Su Xiao, CEO of SMG Pictures, said the company's strength in media coverage and understanding of China market will enhance Disney's storytelling.

  • Existing home sales dip to 24-month low(3/7)
    Sales of pre-owned homes in Shanghai fell to the lowest in 24 months in February amid an insufficient supply and a divergent market outlook by buyers and sellers.
    The purchases of existing homes totaled 11,612 units across the city last month, a monthly fall of 18.9 percent and a year-on-year drop of 20.4 percent, Shanghai Deovolente Realty Co said in a latest report.
    "A sluggish momentum extended for the fifth straight month in Shanghai in February, which is itself a traditional slack season for home sales," said Huang Hetao, deputy director of research at Century 21 China Real Estate.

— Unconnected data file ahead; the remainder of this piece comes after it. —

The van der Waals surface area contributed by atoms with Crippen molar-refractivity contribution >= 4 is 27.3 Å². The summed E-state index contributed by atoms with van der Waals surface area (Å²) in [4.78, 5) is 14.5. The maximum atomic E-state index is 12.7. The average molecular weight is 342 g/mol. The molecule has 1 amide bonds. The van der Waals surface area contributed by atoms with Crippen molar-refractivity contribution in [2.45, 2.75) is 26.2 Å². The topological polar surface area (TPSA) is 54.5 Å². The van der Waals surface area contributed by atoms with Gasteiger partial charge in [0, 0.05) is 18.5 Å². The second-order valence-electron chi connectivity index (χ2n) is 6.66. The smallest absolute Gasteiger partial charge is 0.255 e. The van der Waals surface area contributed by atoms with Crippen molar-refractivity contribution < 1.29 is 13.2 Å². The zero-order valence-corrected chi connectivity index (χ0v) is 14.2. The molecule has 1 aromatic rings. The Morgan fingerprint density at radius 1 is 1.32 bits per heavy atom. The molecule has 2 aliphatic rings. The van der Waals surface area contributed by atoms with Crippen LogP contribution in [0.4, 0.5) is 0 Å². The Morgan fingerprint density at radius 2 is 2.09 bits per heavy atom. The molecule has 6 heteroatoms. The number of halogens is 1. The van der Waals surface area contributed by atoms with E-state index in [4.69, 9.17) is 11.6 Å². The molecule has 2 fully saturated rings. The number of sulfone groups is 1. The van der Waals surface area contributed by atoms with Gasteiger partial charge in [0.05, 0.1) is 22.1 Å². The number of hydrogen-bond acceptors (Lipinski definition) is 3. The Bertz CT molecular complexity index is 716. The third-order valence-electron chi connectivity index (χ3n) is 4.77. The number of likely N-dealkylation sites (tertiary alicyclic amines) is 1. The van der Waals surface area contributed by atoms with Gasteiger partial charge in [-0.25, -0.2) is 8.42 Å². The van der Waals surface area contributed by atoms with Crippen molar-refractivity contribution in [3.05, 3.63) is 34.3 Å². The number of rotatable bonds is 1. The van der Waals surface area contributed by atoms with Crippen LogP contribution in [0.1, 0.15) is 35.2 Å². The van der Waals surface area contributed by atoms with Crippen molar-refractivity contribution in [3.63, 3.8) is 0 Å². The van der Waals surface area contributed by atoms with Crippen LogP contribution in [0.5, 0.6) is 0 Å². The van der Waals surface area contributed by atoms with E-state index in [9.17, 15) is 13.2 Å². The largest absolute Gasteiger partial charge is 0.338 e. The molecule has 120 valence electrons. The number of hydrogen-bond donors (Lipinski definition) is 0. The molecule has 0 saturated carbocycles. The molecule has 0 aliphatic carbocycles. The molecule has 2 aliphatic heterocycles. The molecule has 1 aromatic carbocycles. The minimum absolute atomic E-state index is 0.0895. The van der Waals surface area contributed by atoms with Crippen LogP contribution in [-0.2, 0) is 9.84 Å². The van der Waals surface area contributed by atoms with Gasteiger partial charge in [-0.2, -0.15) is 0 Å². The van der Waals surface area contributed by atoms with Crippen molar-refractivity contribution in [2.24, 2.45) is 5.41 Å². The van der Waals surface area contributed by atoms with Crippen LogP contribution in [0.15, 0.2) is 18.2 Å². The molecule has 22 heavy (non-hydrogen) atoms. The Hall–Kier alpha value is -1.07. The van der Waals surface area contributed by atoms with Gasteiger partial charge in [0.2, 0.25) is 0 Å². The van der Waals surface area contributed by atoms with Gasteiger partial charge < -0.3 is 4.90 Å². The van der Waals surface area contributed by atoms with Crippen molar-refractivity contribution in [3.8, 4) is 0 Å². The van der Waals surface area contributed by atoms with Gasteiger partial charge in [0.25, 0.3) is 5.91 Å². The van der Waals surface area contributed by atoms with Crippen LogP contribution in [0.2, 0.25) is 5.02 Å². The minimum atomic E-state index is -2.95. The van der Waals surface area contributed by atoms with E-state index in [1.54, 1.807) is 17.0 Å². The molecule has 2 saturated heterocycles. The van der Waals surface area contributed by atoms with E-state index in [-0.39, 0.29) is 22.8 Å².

"The supply of existing homes fell quite notably after an extremely robust 2013 while some individual landlords and homeseekers seemed to have rather different expectations on housing prices."
    The average cost of the pre-owned houses fell 4 percent from January to 19,612 yuan (US$3,205) per square meter last month, but this was up 14.5 percent from a year earlier.
    The Pudong New Area and districts of Minhang and Baoshan again led others by transaction volume, according to Century 21 research.

  • Cold, wet weather to return tomorrow(3/6)
    A weak, colder air mass won't cause it to rain today but may bring northerly gusts before the return of wet conditions tomorrow.
    Temperatures will drop again and stay in the single digits Celsius from tomorrow to the weekend with lingering drizzles. Skies will turn cloudy on Sunday with a slight increase in temperatures.